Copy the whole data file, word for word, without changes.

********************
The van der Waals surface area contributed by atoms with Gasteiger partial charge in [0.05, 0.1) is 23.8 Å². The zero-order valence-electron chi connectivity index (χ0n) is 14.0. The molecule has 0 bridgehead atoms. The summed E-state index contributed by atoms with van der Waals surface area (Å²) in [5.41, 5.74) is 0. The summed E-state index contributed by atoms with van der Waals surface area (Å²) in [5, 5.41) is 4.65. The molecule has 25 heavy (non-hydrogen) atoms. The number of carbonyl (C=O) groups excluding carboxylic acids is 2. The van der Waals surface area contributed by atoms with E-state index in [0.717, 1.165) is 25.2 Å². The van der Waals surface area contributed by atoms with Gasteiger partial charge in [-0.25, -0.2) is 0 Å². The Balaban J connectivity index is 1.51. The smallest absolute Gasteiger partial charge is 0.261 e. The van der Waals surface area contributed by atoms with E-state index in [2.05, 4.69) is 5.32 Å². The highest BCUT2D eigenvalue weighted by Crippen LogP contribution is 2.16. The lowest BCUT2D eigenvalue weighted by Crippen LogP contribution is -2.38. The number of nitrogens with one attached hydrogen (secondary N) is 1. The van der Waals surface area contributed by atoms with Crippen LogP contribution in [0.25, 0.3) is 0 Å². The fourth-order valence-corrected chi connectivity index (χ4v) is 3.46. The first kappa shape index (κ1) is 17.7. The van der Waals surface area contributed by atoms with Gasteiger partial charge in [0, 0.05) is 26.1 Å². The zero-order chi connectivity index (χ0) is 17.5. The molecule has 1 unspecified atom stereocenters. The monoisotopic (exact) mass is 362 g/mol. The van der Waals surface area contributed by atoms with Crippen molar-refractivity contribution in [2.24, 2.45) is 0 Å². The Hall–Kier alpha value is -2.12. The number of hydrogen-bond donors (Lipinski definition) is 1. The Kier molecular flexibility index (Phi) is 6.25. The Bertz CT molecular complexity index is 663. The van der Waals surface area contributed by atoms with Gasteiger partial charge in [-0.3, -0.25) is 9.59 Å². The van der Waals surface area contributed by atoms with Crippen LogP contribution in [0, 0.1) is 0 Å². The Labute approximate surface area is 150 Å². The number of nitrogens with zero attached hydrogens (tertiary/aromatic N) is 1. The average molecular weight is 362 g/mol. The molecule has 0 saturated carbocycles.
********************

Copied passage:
The van der Waals surface area contributed by atoms with Gasteiger partial charge in [0.05, 0.1) is 23.8 Å². The zero-order valence-electron chi connectivity index (χ0n) is 14.0. The molecule has 0 bridgehead atoms. The summed E-state index contributed by atoms with van der Waals surface area (Å²) in [5.41, 5.74) is 0. The summed E-state index contributed by atoms with van der Waals surface area (Å²) in [5, 5.41) is 4.65. The molecule has 25 heavy (non-hydrogen) atoms. The number of carbonyl (C=O) groups excluding carboxylic acids is 2. The van der Waals surface area contributed by atoms with E-state index in [0.717, 1.165) is 25.2 Å². The van der Waals surface area contributed by atoms with Gasteiger partial charge in [-0.25, -0.2) is 0 Å². The Balaban J connectivity index is 1.51. The smallest absolute Gasteiger partial charge is 0.261 e. The van der Waals surface area contributed by atoms with E-state index in [2.05, 4.69) is 5.32 Å². The highest BCUT2D eigenvalue weighted by Crippen LogP contribution is 2.16. The lowest BCUT2D eigenvalue weighted by Crippen LogP contribution is -2.38. The number of nitrogens with one attached hydrogen (secondary N) is 1. The van der Waals surface area contributed by atoms with Crippen LogP contribution in [0.25, 0.3) is 0 Å². The fourth-order valence-corrected chi connectivity index (χ4v) is 3.46. The first kappa shape index (κ1) is 17.7. The van der Waals surface area contributed by atoms with Gasteiger partial charge in [0, 0.05) is 26.1 Å². The zero-order chi connectivity index (χ0) is 17.5. The molecule has 1 unspecified atom stereocenters. The monoisotopic (exact) mass is 362 g/mol. The van der Waals surface area contributed by atoms with Crippen molar-refractivity contribution in [2.24, 2.45) is 0 Å². The Hall–Kier alpha value is -2.12. The number of hydrogen-bond donors (Lipinski definition) is 1. The Kier molecular flexibility index (Phi) is 6.25. The Bertz CT molecular complexity index is 663. The van der Waals surface area contributed by atoms with Gasteiger partial charge in [-0.3, -0.25) is 9.59 Å². The van der Waals surface area contributed by atoms with Crippen LogP contribution in [0, 0.1) is 0 Å². The Labute approximate surface area is 150 Å². The number of nitrogens with zero attached hydrogens (tertiary/aromatic N) is 1. The average molecular weight is 362 g/mol. The molecule has 0 saturated carbocycles.